Monday, 9 March 2015

The Avengers.

 

            One of my recent pleasures is that a certain channel has been re-running early episodes of “The Avengers”. The British ones, that is, not the Marvel characters.

 
           The Avengers was quite a significant show in the history of British television, being one of the first shows to be sold to the US for prime time showing. It is not hard to see why it was successful. The show was “Spy-fi” at a time when “James Bond” films and “Men from UNCLE” were all the rage. The show was witty, often subtly surreal and had a good dollop of British eccentricity. Steed was suave and dashing, Emma was brilliant and beautiful.

            The Avengers was never short of action either. “Martial Arts” was another trend of the time and like many series The Avengers included “kung fu” and “judo” techniques. Every now and then I notice a technique that is more likely to have come from wartime commando training.

            Most television series are not a good place to learn realistic fighting techniques, and we can include  The Avengers in this. Every now and then, however, I notice a move or two that gets me thinking.



 

            In episode 5-13 “A Funny Thing Happened On The Way To The Station” Emma immobilizes a man using an interesting hold. Her forearms form an inverted “L” shape and her hands are in what Erle would have called “a wrestler’s grip”:- one thumb slipped between the fingers of the other hand. The horizontal forearm is across the man’s throat while the other comes up under his armpit in a sort of half full nelson. Interesting, and reminds me somewhat of the stranglehold used extensively by Moshé Feldenkrais in “Practical Unarmed Combat”.

            The technique that inspired me to write something about The Avengers in this blog appears in episode 4-20 “The Danger Makers”. Blink and you may very well have missed it.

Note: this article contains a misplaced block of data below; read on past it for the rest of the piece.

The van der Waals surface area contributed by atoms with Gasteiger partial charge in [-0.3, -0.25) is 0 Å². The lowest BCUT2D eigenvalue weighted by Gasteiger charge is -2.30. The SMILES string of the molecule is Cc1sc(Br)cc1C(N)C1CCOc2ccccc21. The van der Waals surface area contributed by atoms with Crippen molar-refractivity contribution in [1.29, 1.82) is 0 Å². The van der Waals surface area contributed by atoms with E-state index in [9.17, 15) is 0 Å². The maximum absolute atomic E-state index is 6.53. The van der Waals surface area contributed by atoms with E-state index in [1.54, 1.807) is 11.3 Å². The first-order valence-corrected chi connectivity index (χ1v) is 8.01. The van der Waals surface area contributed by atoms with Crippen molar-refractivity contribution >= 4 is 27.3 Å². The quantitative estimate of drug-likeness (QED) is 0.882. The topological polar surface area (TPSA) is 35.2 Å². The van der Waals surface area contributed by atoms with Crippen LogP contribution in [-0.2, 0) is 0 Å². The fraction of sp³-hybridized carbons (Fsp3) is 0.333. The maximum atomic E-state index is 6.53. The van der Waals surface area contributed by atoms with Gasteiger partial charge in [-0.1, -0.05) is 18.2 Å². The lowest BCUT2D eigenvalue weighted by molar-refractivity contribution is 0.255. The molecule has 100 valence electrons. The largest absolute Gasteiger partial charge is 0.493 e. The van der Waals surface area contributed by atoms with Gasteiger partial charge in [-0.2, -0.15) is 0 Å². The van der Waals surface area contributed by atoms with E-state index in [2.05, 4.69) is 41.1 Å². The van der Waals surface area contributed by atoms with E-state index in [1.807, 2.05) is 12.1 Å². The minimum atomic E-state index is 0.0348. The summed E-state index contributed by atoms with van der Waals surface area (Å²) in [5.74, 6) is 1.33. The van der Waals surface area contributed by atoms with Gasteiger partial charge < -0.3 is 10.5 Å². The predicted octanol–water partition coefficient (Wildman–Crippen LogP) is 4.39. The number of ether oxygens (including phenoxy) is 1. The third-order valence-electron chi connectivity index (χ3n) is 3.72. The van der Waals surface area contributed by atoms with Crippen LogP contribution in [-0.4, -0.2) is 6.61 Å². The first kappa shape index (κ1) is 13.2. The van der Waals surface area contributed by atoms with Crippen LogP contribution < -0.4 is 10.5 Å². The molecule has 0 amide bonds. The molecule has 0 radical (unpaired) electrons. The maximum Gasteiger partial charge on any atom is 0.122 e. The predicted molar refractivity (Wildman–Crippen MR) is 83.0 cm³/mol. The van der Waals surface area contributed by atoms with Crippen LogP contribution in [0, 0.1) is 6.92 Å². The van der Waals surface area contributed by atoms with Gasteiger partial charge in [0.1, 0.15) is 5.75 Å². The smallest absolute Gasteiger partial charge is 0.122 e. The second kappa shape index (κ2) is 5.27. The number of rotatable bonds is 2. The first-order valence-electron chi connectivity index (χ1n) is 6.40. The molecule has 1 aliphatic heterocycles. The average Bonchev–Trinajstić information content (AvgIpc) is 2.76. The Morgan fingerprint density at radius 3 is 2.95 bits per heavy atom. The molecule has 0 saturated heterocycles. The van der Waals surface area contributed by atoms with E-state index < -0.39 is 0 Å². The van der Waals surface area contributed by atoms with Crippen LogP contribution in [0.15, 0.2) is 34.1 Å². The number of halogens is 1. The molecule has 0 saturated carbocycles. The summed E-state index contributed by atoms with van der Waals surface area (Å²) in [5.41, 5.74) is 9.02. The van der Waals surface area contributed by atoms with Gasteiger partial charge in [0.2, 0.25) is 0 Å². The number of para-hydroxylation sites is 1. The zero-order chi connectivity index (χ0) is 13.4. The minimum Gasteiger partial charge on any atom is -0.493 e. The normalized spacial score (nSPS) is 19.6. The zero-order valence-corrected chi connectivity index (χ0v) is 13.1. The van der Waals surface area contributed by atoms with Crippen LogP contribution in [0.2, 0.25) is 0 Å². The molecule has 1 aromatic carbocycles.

Emma parries a punch with a rather conventional forearm parry. Immediately the other hand swings up and slaps the attacker, sending him flying. There are several things I like about this apparently simple movement.

            The first is that she makes the strike with an open hand. The slap is a much underrated defensive technique. With a relaxed arm it can be made with considerable speed and correspondingly hit with surprising force. A slap and a palm heel strike are not as different as some people think. In my book and on this blog I have often recommended the palm as a weapon since its use reduces the chance of hand damage to the user.

            Another thing I like about Mrs. Peel’s technique is the economy of movement. As one hand does the parrying the other uses the same motion to counter attack. If you have brought my book, read this blog or read the Tai Chi book I wrote with Erle you will recognize this as one of the fundamentals of Long Har Chuan. As one side of the body makes an outward parry the other moves in to make a second parry or an attack.

            You will see this principle in a lot of effective combat moves. The one that The Avengers’ sequence most reminded me of was one of the applications of  “White Crane/Stork Spreads Wings” in “How To Use Tai Chi as a Fighting Art”. The most commonly seen application of this move is a pair of outward parries with the lead foot set up for a kick. Erle showed another variation. One hand makes an outward parry, preferably taking you to the foe’s outside gate. The other hand whips up in a fast, powerful centrifugal punch straight to the foe’s temple. Erle described this move using a punch, with the fist becoming fully inverted and striking with the first two knuckles. Since your target may be hard and bony there is considerable merit in practicing this as a palm strike instead.